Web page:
Remember the Nike v Adidas case I recently reported here? Well, a Nuremberg District Court in Germany ruled in favor of Adidas on November 1st.
In response to Nike’s patent infringement claim, Adidas counterclaimed that the technology has been around since the 1940s and requested a revocation of Nike’s patent. (For smaller updates like the upcoming ruling from Germany’s patent court, follow me on twitter).
Unfortunately for Nike, I am not sure the brand will have more luck in its current (unrelated) trademark infringement case in the USA.
In July 2009, Nike filed a case against Already LLC (and its Texas based footwear brand, Yums) alleging the company had a shoe design that was a confusingly similar imitation of Nike’s Air Force One sneakers.
Do you refer to these sneakers as “Uptowns”?
Nike trademarked this shoe design in 2008 although the design was introduced in 1987. I know what you are probably thinking and yes, Nelly (an American rapper) has a song called “Air Force Ones” and it is about these sneakers. Ok you probably were not thinking of that but I figured I’d note that the song was released in Nelly’s 2002 album. So the song came before Nike’s trademarks for this design.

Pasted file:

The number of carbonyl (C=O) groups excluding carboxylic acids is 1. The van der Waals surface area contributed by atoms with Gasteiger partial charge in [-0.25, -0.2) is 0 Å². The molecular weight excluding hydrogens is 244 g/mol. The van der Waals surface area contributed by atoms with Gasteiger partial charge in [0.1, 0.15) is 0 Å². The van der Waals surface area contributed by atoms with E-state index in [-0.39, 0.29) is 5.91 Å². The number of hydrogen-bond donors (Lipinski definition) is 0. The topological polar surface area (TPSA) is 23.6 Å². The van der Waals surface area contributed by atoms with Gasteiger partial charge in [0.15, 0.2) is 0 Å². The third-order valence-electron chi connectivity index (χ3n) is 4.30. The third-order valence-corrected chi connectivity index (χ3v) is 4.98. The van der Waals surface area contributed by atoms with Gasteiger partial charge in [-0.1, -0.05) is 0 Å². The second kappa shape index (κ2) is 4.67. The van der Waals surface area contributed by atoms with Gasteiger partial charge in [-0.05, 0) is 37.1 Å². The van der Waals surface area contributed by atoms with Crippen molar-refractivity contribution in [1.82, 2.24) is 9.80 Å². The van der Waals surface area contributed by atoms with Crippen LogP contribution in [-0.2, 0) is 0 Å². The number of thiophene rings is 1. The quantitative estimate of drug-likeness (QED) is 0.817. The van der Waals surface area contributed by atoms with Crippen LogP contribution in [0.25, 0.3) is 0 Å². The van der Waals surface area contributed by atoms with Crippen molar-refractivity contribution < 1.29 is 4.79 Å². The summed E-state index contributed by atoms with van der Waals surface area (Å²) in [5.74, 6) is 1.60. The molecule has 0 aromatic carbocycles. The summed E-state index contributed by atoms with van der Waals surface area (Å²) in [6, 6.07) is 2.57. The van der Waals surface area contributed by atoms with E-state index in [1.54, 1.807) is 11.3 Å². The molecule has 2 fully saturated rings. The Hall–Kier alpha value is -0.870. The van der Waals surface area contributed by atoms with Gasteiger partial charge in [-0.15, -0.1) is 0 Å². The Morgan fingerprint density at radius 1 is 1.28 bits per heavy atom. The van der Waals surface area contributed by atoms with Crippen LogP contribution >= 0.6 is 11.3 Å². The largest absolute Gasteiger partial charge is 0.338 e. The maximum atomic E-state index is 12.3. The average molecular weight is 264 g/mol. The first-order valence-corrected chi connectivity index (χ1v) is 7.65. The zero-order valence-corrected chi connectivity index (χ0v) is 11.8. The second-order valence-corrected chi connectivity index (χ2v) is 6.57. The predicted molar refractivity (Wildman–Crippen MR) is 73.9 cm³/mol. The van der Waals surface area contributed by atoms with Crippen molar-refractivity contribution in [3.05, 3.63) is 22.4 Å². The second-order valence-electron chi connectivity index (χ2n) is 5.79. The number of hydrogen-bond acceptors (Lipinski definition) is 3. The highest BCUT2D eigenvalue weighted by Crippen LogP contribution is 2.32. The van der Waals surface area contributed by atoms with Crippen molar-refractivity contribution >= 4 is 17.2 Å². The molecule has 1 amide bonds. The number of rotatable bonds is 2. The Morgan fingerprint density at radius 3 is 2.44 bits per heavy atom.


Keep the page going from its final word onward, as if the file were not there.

The case is now before the Supreme Court for review. The issue is whether a federal district court is divested of Article III jurisdiction over someone wishing to pursue a claim against a registered trademark without there being an existing conflict alleged by the trademark holder against the other party’s existing activities.
The ruling here is critical because it can potentially open a floodgate of people filing frivolous, time consuming, and/or costly claims against trademark holders. If allowed to file these claims, people could also threaten such legal action.
UPDATE: Check out these latest interesting Air Force 1 variations.